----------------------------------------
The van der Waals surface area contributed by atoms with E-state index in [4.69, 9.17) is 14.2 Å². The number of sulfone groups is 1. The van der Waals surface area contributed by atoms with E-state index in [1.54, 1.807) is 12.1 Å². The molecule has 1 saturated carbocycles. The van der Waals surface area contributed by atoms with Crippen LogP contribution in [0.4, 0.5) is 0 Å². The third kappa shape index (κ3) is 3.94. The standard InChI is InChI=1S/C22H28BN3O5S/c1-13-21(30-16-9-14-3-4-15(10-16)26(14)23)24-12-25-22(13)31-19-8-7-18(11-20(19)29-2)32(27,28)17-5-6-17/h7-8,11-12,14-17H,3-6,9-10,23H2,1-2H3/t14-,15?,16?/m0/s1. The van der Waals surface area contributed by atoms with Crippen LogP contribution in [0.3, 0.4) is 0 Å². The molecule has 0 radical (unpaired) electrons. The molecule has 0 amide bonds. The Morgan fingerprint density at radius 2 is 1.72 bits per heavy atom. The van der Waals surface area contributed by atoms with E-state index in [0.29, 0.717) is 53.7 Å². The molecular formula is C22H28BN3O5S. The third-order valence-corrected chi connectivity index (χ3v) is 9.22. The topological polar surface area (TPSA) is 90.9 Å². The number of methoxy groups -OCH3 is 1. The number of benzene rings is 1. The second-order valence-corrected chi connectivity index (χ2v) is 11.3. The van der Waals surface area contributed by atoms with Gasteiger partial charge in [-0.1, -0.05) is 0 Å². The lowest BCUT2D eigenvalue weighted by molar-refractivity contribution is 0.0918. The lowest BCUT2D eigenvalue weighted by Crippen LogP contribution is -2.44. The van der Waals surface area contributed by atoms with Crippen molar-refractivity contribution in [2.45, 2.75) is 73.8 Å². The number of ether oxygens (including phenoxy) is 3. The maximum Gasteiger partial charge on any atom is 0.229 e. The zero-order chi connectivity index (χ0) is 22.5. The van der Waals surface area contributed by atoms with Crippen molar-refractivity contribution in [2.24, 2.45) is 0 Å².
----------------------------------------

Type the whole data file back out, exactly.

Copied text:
The van der Waals surface area contributed by atoms with E-state index in [4.69, 9.17) is 14.2 Å². The number of sulfone groups is 1. The van der Waals surface area contributed by atoms with E-state index in [1.54, 1.807) is 12.1 Å². The molecule has 1 saturated carbocycles. The van der Waals surface area contributed by atoms with Crippen LogP contribution in [0.4, 0.5) is 0 Å². The third kappa shape index (κ3) is 3.94. The standard InChI is InChI=1S/C22H28BN3O5S/c1-13-21(30-16-9-14-3-4-15(10-16)26(14)23)24-12-25-22(13)31-19-8-7-18(11-20(19)29-2)32(27,28)17-5-6-17/h7-8,11-12,14-17H,3-6,9-10,23H2,1-2H3/t14-,15?,16?/m0/s1. The van der Waals surface area contributed by atoms with Crippen LogP contribution in [0.3, 0.4) is 0 Å². The molecule has 0 radical (unpaired) electrons. The molecule has 0 amide bonds. The Morgan fingerprint density at radius 2 is 1.72 bits per heavy atom. The van der Waals surface area contributed by atoms with E-state index in [0.29, 0.717) is 53.7 Å². The molecular formula is C22H28BN3O5S. The third-order valence-corrected chi connectivity index (χ3v) is 9.22. The topological polar surface area (TPSA) is 90.9 Å². The number of methoxy groups -OCH3 is 1. The number of benzene rings is 1. The second-order valence-corrected chi connectivity index (χ2v) is 11.3. The van der Waals surface area contributed by atoms with Gasteiger partial charge in [-0.1, -0.05) is 0 Å². The lowest BCUT2D eigenvalue weighted by molar-refractivity contribution is 0.0918. The lowest BCUT2D eigenvalue weighted by Crippen LogP contribution is -2.44. The van der Waals surface area contributed by atoms with Crippen molar-refractivity contribution in [2.45, 2.75) is 73.8 Å². The number of ether oxygens (including phenoxy) is 3. The maximum Gasteiger partial charge on any atom is 0.229 e. The zero-order chi connectivity index (χ0) is 22.5. The van der Waals surface area contributed by atoms with Crippen molar-refractivity contribution in [2.24, 2.45) is 0 Å².